Mary Oliver has been writing poetry for nearly five decades, and in that time she has become America's foremost poetic voice on our experience of the physical world. This collection presents forty-two new poems-an entire volume in itself-along with works chosen by Oliver from six of the books she has published since New and Selected Poems, Volume One.
When New and Selected Poems, Volume One was originally published in 1992, Mary Oliver was awarded the National Book Award. In the fourteen years since its initial appearance it has become one of the best-selling volumes of poetry in the country. This collection features thirty poems published only in this volume as well as selections from the poet's first eight books. Mary Oliver's perceptive, brilliantly crafted poems about the natural landscape and the fundamental questions of life and death have won high praise from critics and readers alike. "Do you love this world?" she interrupts a poem about peonies to ask the reader. "Do you cherish your humble and silky life?" She makes us see the extraordinary in our everyday lives, how something as common as light can be "an invitation/to happiness,/and that happiness,/when it's done right,/is a kind of holiness,/palpable and redemptive." She illuminates how a near miss with an alligator can be the catalyst for seeing the world "as if for the second time/the way it really is." Oliver's passionate demonstrations of delight are powerful reminders of the bond between every individual, all living things, and the natural world.
Strikingly redesigned to accompany the publication of New and Selected Poems, Volume Two Praise for the poetry of Mary Oliver: “One of the astonishing aspects of Oliver’s work is the consistency of tone over this long period. What changes is an increased focus on nature and an increased precision with language that has made her one of our very best poets . . . There is no complaint in Ms. Oliver’s poetry, no whining, but neither is there the sense that life is in any way easy . . . These poems sustain us rather than divert us. Although few poets have fewer human beings in their poems than Mary Oliver, it is ironic that few poets also go so far to help us forward.” —Stephen Dobyns, New York Times Book Review “Mary Oliver’s poetry is fine and deep; it reads like a blessing. Her special gift is to connect us with our sources in the natural world, its beauties and terrors and mysteries and consolations.” —Stanley Kunitz “One would have to reach back perhaps to [John] Clare or [Christopher] Smart to safely cite a parallel to Oliver’s lyricism or radical purification and her unappeasable mania for signs and wonders.” —David Barber, Poetry “I have always thought of poems as my companions—and like companions, they accompany you wherever the journey (or the afternoon) might lead . . . My most recent companion has been Mary Oliver’s The Leaf and the Cloud . . . It’s a brilliant meditation, a walk through the natural world with one of our preeminent contemporary poets.” —Rita Dove, Washington Post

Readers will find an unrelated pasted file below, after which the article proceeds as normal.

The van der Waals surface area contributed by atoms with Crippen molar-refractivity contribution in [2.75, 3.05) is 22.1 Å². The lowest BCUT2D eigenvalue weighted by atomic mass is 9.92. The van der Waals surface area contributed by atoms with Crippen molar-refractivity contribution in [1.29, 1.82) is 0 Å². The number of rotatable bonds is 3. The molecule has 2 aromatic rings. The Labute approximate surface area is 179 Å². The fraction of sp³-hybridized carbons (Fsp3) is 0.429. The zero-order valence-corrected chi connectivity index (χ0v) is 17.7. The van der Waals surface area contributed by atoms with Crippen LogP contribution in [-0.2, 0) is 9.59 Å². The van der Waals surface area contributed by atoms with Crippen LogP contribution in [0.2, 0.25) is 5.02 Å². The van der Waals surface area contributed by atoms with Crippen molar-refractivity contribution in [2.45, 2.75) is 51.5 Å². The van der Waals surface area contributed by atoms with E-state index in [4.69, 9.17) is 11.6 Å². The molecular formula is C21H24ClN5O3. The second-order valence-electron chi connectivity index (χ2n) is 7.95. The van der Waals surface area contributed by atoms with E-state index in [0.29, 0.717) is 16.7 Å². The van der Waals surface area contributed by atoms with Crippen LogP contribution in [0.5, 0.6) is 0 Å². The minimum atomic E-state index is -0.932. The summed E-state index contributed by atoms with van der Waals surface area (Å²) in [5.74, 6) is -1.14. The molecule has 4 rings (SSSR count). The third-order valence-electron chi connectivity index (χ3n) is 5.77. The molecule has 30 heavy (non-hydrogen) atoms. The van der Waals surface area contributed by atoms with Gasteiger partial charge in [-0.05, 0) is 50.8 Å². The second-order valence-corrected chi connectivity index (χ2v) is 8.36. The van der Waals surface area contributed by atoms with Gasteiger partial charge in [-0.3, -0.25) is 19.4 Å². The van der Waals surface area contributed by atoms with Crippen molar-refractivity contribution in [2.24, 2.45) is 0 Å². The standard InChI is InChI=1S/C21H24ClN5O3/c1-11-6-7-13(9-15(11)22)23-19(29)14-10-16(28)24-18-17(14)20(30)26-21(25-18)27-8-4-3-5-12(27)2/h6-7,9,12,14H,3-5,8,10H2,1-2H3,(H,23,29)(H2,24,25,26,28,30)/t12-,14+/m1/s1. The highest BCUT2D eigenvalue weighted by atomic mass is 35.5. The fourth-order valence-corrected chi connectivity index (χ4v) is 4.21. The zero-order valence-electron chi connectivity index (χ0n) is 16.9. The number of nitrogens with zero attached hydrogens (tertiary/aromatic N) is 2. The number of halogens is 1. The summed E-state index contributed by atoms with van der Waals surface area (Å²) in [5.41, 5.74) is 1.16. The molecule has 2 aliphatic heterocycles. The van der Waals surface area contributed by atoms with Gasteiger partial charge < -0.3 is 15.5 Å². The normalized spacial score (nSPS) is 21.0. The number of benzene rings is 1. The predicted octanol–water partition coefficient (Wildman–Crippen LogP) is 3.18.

In her first-ever audio recording, Mary Oliver offers readers the all-too-rare experience of a live reading. She has selected forty of her favorite poems from work spanning four decades. The companion booklet includes an original essay.
The most comprehensive selection of poems in English by Latin America's legendary poet-activist, Ernesto Cardenal. "Pluriverse: New and Selected Poems" charts the life-work of the celebrated poet Ernesto Cardenal--"one of the world's major poets" ("Choice") and "the preeminent poet of Central America today" ("Library Journal"). Follow Cardenal's poetic development across six decades, from the early exteriorismo poems and romantic epigrams of the early 1950s, to the increasingly spiritual and political verse he wrote as priest and activist (including his classic revolutionary documentary poem "Zero Hour"), to the shorter victory and ecology poems, and elegies to fallen Sandinistas, and on to the cosmic-mystical-scientific dimensions of his later work. "Here they are--" editor Jonathan Cohen writes in his Introduction, "to gladden your heart and enrich your soul."